MADISON – People heading out camping this Memorial Day weekend and through the summer can do their part to protect Wisconsin’s urban and wildland trees by buying and burning firewood locally, and not moving it from location to location.
Firewood brought to state properties must come from no farther than 10 miles away from the property
Photo Credit: DNR
“Getting your firewood close to where you will use it reduces the risk that you will introduce an invasive pest or disease,” says Andrea Diss-Torrance, forest health specialist with the Wisconsin Department of Natural Resources.
For people camping at state parks and forests, state law requires that any firewood brought to a property be from within 10 miles of the campground, be from outside of a quarantined area in Wisconsin or another state [PDF], unless the property is also within a quarantine, or be certified by the Wisconsin Department of Agriculture that it has been processed to kill potential pests and diseases hiding inside.
Most state park and forest campgrounds have firewood available for sale at campgrounds. Hours of firewood sales may vary by property. People can check on firewood availability by searching the Department of Natural Resources website for “find a park” and then clicking on a park or forest property and then the link for “camping information” on the right side navigation panel.
This year, on-the-go travelers will be able to use a new national, smartphone friendly Firewood Scout website, www.firewoodscout.org (exit DNR), to check if firewood is available at a state campground. The DNR has loaded firewood availability at state properties into the website, which is operated by a nonprofit organization established to help people buy firewood locally. Started in Michigan. Wisconsin is one of three states that has recently been added to the database.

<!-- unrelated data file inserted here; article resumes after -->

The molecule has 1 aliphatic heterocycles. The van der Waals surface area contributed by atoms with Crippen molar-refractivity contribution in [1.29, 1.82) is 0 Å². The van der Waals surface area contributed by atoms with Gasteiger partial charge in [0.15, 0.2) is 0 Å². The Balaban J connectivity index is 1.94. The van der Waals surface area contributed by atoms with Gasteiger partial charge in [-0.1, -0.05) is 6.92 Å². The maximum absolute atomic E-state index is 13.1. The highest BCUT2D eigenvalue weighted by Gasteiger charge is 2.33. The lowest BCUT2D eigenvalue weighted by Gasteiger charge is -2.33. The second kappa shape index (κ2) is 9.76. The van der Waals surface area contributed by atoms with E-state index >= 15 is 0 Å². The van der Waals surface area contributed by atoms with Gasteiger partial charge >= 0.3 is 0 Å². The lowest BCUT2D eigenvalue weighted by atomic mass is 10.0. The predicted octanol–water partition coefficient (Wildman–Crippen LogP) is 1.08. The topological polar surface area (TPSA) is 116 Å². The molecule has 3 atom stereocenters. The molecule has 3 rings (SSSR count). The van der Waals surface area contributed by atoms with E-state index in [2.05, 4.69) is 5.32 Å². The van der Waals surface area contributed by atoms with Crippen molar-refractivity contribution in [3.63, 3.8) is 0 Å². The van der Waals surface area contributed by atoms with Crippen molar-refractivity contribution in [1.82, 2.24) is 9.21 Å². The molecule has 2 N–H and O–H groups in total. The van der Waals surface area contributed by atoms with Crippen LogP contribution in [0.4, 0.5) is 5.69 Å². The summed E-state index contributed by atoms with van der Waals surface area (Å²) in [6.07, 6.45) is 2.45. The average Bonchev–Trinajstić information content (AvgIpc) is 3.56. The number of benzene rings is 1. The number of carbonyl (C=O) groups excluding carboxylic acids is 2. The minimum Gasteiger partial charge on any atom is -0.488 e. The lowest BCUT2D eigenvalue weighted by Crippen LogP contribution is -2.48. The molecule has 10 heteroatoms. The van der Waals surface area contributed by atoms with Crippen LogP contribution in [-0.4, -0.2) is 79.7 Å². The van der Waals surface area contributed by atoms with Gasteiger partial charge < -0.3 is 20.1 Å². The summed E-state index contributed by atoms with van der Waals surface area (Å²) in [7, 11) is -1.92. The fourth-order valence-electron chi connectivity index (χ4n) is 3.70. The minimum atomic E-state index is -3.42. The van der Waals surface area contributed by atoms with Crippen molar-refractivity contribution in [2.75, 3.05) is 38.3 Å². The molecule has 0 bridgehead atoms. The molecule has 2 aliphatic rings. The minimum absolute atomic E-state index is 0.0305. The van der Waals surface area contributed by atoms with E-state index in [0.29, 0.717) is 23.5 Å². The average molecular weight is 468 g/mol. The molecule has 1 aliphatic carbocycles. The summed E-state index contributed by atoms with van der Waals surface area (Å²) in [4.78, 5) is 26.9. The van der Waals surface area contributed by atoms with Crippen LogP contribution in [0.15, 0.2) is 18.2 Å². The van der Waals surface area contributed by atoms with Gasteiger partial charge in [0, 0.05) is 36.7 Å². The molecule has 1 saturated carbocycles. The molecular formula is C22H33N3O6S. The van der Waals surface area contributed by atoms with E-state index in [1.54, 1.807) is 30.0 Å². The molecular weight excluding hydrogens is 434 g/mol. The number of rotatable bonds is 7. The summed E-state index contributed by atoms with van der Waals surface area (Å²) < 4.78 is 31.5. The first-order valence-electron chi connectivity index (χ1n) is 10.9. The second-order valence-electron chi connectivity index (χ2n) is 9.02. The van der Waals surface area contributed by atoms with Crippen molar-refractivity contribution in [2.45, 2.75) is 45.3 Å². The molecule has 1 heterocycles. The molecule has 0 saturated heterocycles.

In addition to listing what state properties have firewood available, the Firewood Scout also lists private vendors located within 10 miles of state properties. Private vendors list their own information on the website and the Department of Natural Resources does not verify the accuracy of the listings. If businesses have questions they may contact Kari Divine of Glacierland Resource Conservation and Development, which is helping coordinate Firewood Scout listings in Wisconsin, at 920-465-3006.
Firewood Scout also offers information on invasive species of concern and a set of questions consumers can ask to help assure the wood they purchase is at low risk for spreading invasive insects and diseases.
“People should be empowered with the necessary information to be part of the solution to the invasive species problem,” Diss-Torrance said. “Buying local firewood is one way everyone can do their part to protect Wisconsin’s forests. Remember to ‘Buy It Where You Burn It,’ and don’t move firewood.”